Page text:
A novel form of low-frequency hippocampal mossy fiber plasticity induced by bimodal mGlu1 receptor signaling.

Research paper by Shanti F SF Frausto, Koichi K Ito, William W Marszalec, Geoffrey T GT Swanson

Indexed on: 25 Nov '11Published on: 25 Nov '11Published in: The Journal of neuroscience : the official journal of the Society for Neuroscience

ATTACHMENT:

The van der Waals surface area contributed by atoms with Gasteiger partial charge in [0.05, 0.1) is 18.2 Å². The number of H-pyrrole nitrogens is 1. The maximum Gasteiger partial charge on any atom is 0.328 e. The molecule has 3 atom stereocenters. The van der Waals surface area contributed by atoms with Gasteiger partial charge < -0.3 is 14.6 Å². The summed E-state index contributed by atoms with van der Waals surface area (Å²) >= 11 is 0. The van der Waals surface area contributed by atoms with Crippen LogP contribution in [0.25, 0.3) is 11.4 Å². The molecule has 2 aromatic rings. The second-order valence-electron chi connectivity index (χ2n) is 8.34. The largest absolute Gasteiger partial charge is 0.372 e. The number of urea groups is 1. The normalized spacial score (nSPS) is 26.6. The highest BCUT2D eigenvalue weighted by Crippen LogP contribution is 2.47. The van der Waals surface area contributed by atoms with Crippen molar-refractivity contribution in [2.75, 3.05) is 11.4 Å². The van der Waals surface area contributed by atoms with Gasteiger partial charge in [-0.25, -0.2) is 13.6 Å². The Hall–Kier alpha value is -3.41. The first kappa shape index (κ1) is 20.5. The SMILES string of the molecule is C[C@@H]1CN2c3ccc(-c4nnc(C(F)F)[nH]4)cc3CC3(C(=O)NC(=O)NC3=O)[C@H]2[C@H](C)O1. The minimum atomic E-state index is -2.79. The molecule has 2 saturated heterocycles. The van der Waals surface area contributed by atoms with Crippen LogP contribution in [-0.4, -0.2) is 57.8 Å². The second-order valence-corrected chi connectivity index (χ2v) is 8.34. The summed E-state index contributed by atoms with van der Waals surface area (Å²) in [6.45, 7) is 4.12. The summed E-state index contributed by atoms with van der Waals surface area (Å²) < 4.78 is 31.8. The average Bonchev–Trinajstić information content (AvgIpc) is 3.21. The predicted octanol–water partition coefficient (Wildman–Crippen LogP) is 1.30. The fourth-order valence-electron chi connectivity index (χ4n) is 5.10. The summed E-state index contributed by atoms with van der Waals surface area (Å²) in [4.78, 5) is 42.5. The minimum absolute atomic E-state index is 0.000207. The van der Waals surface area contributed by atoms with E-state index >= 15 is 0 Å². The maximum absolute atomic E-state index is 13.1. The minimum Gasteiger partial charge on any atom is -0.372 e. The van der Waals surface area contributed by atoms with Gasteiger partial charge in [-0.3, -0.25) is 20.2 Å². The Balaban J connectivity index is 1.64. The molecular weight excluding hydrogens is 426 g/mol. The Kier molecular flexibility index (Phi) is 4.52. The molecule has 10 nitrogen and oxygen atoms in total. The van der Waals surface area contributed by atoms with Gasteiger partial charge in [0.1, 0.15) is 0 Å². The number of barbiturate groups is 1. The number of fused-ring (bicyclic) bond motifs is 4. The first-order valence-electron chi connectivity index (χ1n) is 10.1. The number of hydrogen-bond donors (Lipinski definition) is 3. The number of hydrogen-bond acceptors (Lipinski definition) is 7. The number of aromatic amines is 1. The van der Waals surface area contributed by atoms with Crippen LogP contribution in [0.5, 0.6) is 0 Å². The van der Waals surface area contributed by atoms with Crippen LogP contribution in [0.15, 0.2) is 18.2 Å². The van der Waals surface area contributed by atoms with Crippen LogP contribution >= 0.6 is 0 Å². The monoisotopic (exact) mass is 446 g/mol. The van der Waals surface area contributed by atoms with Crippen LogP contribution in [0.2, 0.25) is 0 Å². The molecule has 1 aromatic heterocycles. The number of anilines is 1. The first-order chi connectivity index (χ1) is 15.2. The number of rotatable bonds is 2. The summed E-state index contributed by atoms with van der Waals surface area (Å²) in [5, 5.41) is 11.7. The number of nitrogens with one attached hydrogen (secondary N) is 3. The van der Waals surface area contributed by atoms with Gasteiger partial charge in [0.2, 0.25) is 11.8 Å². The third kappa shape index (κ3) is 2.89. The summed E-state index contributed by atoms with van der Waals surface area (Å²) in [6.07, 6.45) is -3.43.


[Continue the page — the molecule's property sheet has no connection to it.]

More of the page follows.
Mossy fiber synapses act as the critical mediators of highly dynamic communication between hippocampal granule cells in the dentate gyrus and CA3 pyramidal neurons. Excitatory synaptic strength at mossy fiber to CA3 pyramidal cell synapses is potentiated rapidly and reversibly by brief trains of low-frequency stimulation of mossy fiber axons. We show that slight modifications to the pattern of stimulation convert this short-term potentiation into prolonged synaptic strengthening lasting tens of minutes in rodent hippocampal slices. This low-frequency potentiation of mossy fiber EPSCs requires postsynaptic mGlu1 receptors for induction but is expressed presynaptically as an increased release probability and therefore impacts both AMPA and NMDA components of the mossy fiber EPSC. A nonconventional signaling pathway initiated by mGlu1 receptors contributes to induction of plasticity, because EPSC potentiation was prevented by a tyrosine kinase inhibitor and only partially reduced by guanosine 5'-O-(2-thiodiphosphate). A slowly reversible state of enhanced synaptic efficacy could serve as a mechanism for altering the integrative properties of this synapse within a relatively broad temporal window.